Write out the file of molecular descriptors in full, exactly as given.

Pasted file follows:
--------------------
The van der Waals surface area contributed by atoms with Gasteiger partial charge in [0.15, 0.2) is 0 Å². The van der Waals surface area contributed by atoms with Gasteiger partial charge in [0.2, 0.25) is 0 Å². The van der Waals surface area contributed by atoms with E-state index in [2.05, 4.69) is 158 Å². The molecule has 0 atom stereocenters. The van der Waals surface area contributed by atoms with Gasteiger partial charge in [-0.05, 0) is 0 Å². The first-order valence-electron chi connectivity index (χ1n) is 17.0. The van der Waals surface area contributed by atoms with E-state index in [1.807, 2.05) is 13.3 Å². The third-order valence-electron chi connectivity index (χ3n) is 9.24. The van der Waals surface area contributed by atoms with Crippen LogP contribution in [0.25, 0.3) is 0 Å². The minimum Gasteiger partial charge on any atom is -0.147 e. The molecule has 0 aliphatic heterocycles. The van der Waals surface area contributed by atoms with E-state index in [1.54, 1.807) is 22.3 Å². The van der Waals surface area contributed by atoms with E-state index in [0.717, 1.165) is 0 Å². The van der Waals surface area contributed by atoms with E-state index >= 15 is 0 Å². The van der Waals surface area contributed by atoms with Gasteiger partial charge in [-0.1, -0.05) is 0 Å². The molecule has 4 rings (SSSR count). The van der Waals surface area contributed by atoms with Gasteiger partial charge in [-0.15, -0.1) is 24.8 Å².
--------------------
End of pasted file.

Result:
The van der Waals surface area contributed by atoms with Gasteiger partial charge in [0.15, 0.2) is 0 Å². The van der Waals surface area contributed by atoms with Gasteiger partial charge in [0.2, 0.25) is 0 Å². The van der Waals surface area contributed by atoms with E-state index in [2.05, 4.69) is 158 Å². The molecule has 0 atom stereocenters. The van der Waals surface area contributed by atoms with Gasteiger partial charge in [-0.05, 0) is 0 Å². The first-order valence-electron chi connectivity index (χ1n) is 17.0. The van der Waals surface area contributed by atoms with E-state index in [1.807, 2.05) is 13.3 Å². The third-order valence-electron chi connectivity index (χ3n) is 9.24. The van der Waals surface area contributed by atoms with Crippen LogP contribution in [0.25, 0.3) is 0 Å². The minimum Gasteiger partial charge on any atom is -0.147 e. The molecule has 0 aliphatic heterocycles. The van der Waals surface area contributed by atoms with E-state index in [1.54, 1.807) is 22.3 Å². The van der Waals surface area contributed by atoms with E-state index in [0.717, 1.165) is 0 Å². The van der Waals surface area contributed by atoms with E-state index >= 15 is 0 Å². The van der Waals surface area contributed by atoms with Gasteiger partial charge in [-0.1, -0.05) is 0 Å². The molecule has 4 rings (SSSR count). The van der Waals surface area contributed by atoms with Gasteiger partial charge in [-0.15, -0.1) is 24.8 Å².